CALCRIM No. 3427. Involuntary Intoxication
Judicial Council of California Criminal Jury Instructions (2017 edition)Download PDF
Consider any evidence that the defendant was involuntarily intoxicated
in deciding whether the defendant had the required (intent/ [or] mental
state) when (he/she) acted.
A person is involuntarily intoxicated if he or she unknowingly ingested
some intoxicating liquor, drug, or other substance, or if his or her
intoxication is caused by the (force/[, [or] duress/, [or] fraud/, [or]
trickery of someone else), for whatever purpose[, without any fault on
the part of the intoxicated person].
New January 2006; Revised August 2013
It appears that the court has no sua sponte duty to instruct on involuntary
intoxication, unless the intoxication results in unconsciousness. (See People v.
Saille (1991) 54 Cal.3d 1103, 1119 [2 Cal.Rptr.2d 364, 820 P.2d 588] [no sua
sponte duty when evidence of voluntary intoxication presented to negate element of
offense].) If the defendant is relying on the defense of unconsciousness caused by
involuntary intoxication, see CALCRIM No. 3425, Unconsciousness.
In the deﬁnition of “involuntarily intoxicated,” the phrase “without any fault on the
part of the intoxicated person” is taken from People v. Velez (1985) 175 Cal.App.3d
785, 796 [221 Cal.Rptr. 631]. It is unclear when this concept of “fault” would
apply if the person has no knowledge of the presence of the intoxicating substance.
The committee has included the language in brackets for the court to use at its
If the defendant claims unconsciousness due to involuntary intoxication as a
defense to driving under the inﬂuence, see People v. Mathson (2012) 210
Cal.App.4th 1297, 1317–1323 [149 Cal.Rptr.3d 167].
See CALCRIM No. 3426, Voluntary Intoxication.
• Instructional Requirements. See Pen. Code, § 26(3).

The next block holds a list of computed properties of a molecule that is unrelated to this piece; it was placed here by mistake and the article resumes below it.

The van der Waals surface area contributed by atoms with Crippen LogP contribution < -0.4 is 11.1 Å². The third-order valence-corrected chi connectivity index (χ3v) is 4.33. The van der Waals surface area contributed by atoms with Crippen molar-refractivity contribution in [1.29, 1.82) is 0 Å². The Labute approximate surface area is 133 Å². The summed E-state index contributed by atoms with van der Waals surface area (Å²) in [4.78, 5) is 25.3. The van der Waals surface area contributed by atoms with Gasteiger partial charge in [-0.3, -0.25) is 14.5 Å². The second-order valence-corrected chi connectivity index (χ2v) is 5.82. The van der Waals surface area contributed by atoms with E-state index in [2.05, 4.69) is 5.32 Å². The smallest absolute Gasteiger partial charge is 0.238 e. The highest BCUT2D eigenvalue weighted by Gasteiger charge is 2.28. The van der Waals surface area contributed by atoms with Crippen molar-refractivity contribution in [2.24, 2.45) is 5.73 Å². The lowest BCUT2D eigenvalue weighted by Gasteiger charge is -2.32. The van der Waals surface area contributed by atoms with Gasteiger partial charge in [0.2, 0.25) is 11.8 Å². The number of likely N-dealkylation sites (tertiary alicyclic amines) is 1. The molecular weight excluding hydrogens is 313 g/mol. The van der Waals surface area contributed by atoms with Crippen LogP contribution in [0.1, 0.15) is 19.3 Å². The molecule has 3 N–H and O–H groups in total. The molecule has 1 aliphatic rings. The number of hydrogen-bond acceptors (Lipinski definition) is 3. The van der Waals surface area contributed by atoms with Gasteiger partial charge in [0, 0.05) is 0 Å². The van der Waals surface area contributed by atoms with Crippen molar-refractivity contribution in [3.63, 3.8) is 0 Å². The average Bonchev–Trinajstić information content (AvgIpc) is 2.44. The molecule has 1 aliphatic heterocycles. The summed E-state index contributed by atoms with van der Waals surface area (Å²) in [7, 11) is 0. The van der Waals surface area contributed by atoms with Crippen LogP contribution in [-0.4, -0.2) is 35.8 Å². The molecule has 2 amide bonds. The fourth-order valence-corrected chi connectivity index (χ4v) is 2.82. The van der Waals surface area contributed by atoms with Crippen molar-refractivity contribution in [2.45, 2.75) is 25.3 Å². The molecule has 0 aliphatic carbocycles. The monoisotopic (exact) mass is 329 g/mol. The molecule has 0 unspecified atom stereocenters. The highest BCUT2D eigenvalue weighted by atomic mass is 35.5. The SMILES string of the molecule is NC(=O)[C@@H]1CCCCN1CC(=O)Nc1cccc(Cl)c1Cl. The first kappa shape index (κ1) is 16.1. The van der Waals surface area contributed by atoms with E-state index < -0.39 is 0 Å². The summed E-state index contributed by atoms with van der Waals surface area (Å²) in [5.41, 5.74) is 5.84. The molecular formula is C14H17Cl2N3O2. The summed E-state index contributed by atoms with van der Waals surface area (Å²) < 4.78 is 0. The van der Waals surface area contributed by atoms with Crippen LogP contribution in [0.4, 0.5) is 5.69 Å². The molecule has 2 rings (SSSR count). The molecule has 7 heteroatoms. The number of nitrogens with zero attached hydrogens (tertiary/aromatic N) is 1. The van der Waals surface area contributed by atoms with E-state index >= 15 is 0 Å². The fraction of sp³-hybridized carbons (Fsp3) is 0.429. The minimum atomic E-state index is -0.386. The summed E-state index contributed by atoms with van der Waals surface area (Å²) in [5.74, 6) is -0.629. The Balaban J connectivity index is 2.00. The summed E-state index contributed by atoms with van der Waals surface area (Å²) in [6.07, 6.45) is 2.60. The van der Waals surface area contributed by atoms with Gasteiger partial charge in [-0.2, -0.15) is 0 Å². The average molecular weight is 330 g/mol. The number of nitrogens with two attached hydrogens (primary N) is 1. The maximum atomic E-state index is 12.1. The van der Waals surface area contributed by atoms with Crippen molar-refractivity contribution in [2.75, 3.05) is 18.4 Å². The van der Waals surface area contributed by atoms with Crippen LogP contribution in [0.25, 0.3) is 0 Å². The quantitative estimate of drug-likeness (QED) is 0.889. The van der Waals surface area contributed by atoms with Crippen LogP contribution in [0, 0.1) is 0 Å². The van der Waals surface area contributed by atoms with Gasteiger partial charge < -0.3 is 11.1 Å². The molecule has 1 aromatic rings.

•Burden of Proof. See People v. Saille (1991) 54 Cal.3d 1103, 1106 [2
Cal.Rptr.2d 364, 820 P.2d 588] [in context of voluntary intoxication].
• Involuntary Intoxication Deﬁned. People v. Velez (1985) 175 Cal.App.3d 785,
796 [221 Cal.Rptr. 631].
1 Witkin & Epstein, California Criminal Law (4th ed. 2012) Defenses, §§ 32–39.
3 Millman, Sevilla & Tarlow, California Criminal Defense Practice, Ch. 73,
Defenses and Justiﬁcations, §§ 73.01, 73.04 (Matthew Bender).
One court has held that a mistake of fact defense (see Pen. Code, § 26(3)) can be
based on involuntary intoxication. (People v. Scott (1983) 146 Cal.App.3d 823,
831–832 [194 Cal.Rptr. 633].) For further discussion, see CALCRIM No. 3406,
Mistake of Fact.
Unconsciousness Based on Voluntary Intoxication Is Not a Complete Defense
Unconsciousness is typically a complete defense to a crime except when it is
caused by voluntary intoxication. (People v. Heffıngton (1973) 32 Cal.App.3d 1, 8
[107 Cal.Rptr. 859].) Unconsciousness caused by voluntary intoxication is governed
by former Penal Code section 22 [now Penal Code section 29.4], rather than by
section 26, and is only a partial defense to a crime. (People v. Walker (1993) 14
Cal.App.4th 1615, 1621 [18 Cal.Rptr.2d 431] [no error in refusing to instruct on
unconsciousness when defendant was voluntarily under the inﬂuence of drugs at the
time of the crime].)
DEFENSES AND INSANITY CALCRIM No. 3427
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